KWcommand Goals will allow you to create a real estate business plan for achieving a certain amount of real estate production-based on numbers you enter into the system. Over time, as long as you use it, and enter all of your activities such are real estate leads, appointments, and sales, it will begin to use actual numbers for your personal conversion rates and will provide insights custom to you.
Start from your home screen or the reports module. Click the link to access the Kelle Guide.
- Choose the year for which you want to set your real estate goals.
- Enter the year you are planning for
- Enter your Annual Profit Goal
- Enter your Average commission
- Enter your annual expenses
- Enter the balance of your business that is between buyers and sellers
- Enter your Conversion rates
Annual Profit Goal
I say, put in the number you actually NEED to live on plus a bit more. That way, if you aim a bit higher, you are more likely to hit the NEED number. I don’t like overshooting on these numbers as then it’s harder to truly move levers in my opinion.
Go to top[Activities are a particular lead generation source.
- Smart Plans
3% is a good estimate when you are tracking lead gen numbers from the web, calls, door knocks, etc.
Over time, this will auto-populate from your numbers recorded in opportunities.
If you don’t know your average commission, check the opportunities tab. You can use your commission from closed opportunities.
To find an average: Add up your total GCI and divide it by the total number of transactions.
GCI / # of Transactions = Average Commission
If you have a team, you would calculate the total commission of the team here. You’ll subtract the agent side in the cost of sales.
In the MREA business planning guide, you can see general lists and descriptions of operating expenses and cost of sale.
You’ll enter your operating expenses in one box and the cost of sale in the other.
Cost of sale: royalties, cap, agent commissions on your team, referral fees.
Some agents simply count the commission after the referral fee is deducted, others count it and list the referral fee in the cost of sale.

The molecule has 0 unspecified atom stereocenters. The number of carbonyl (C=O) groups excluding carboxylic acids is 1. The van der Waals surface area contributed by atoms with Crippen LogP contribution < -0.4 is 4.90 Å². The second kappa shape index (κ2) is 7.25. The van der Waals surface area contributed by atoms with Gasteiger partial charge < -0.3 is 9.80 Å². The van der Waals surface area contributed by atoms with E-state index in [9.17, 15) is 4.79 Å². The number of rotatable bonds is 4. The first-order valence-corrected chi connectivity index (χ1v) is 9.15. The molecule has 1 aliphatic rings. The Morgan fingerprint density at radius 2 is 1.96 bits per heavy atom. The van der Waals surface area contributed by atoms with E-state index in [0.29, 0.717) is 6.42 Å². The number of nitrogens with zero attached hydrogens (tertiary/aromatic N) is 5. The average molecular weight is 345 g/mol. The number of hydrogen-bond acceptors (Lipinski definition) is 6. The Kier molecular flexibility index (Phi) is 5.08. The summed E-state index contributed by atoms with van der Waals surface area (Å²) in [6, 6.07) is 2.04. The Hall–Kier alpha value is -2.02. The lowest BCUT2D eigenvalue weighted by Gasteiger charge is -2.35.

A cost of sale is usually connected to a single transaction where operating expenses are recurring and part of doing business as a whole.
This is your bottom line profit after expenses.
Commissions – COS – Operating Expenses = Profit
It’s the amount of profit your business earns before taxes and after the cost of sales and operating expenses from your GCI (Gross Closed Commission).
According to MREA, COS is the amount you pay agents on your team in addition to referral fees, fees paid to your company (split, cap, desk fees, etc.), and any additional royalties you pay to be associated with a network (such as a franchise fee).
Operating expenses are your day to day costs of doing business. These are items such as:
- Office Supplies
- License Fees
Leads and Contacts
It’s reversed for many of us based on what we learned.
Figure in some sort of fall out. Some of those appointments will change their mind or situation and not move forward.
How many agree to work with you? This is generally done with a listing or buyer representation agreement, although the buyer side is frequently verbal.
How many of these homes are put into a sales agreement?
From the point of the sales contract, how many make it all the way to and through closing.
Review Your Goals
You now have a business plan that tells you exactly the number of activities that need to occur to achieve your goals.
This is your LEAD GENERATION domino. It’s the one thing that controls the rest of the plan.
If you don’t do the activities, the math won’t play out on anything else.
This is your #1 thing!
Now, in reports, you can view each phase and monitor your projected goals over you actual goals.
This is going to give you insight as to what’s working well and to where there is a weakness.
Remember, the ACTIVITIES is first for a reason.